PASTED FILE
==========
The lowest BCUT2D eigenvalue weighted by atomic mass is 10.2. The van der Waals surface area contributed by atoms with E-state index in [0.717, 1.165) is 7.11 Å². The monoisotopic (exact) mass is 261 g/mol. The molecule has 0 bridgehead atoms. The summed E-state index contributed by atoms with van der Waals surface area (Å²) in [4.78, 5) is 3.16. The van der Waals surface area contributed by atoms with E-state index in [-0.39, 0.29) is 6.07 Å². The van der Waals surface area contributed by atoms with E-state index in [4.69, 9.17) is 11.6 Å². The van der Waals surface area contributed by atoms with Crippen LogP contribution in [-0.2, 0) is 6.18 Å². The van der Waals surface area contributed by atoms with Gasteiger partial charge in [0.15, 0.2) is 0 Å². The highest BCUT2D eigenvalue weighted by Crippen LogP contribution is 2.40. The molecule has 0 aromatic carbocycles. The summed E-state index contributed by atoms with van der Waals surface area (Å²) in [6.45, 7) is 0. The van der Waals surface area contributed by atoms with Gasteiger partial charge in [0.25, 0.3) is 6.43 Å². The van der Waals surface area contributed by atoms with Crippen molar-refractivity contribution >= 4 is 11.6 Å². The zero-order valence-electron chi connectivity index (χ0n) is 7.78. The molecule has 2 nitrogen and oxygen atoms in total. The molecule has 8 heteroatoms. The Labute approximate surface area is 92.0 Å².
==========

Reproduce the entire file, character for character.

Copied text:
The lowest BCUT2D eigenvalue weighted by atomic mass is 10.2. The van der Waals surface area contributed by atoms with E-state index in [0.717, 1.165) is 7.11 Å². The monoisotopic (exact) mass is 261 g/mol. The molecule has 0 bridgehead atoms. The summed E-state index contributed by atoms with van der Waals surface area (Å²) in [4.78, 5) is 3.16. The van der Waals surface area contributed by atoms with E-state index in [-0.39, 0.29) is 6.07 Å². The van der Waals surface area contributed by atoms with E-state index in [4.69, 9.17) is 11.6 Å². The van der Waals surface area contributed by atoms with Crippen LogP contribution in [-0.2, 0) is 6.18 Å². The van der Waals surface area contributed by atoms with Gasteiger partial charge in [0.15, 0.2) is 0 Å². The highest BCUT2D eigenvalue weighted by Crippen LogP contribution is 2.40. The molecule has 0 aromatic carbocycles. The summed E-state index contributed by atoms with van der Waals surface area (Å²) in [6.45, 7) is 0. The van der Waals surface area contributed by atoms with Gasteiger partial charge in [0.25, 0.3) is 6.43 Å². The van der Waals surface area contributed by atoms with Crippen molar-refractivity contribution >= 4 is 11.6 Å². The zero-order valence-electron chi connectivity index (χ0n) is 7.78. The molecule has 2 nitrogen and oxygen atoms in total. The molecule has 8 heteroatoms. The Labute approximate surface area is 92.0 Å².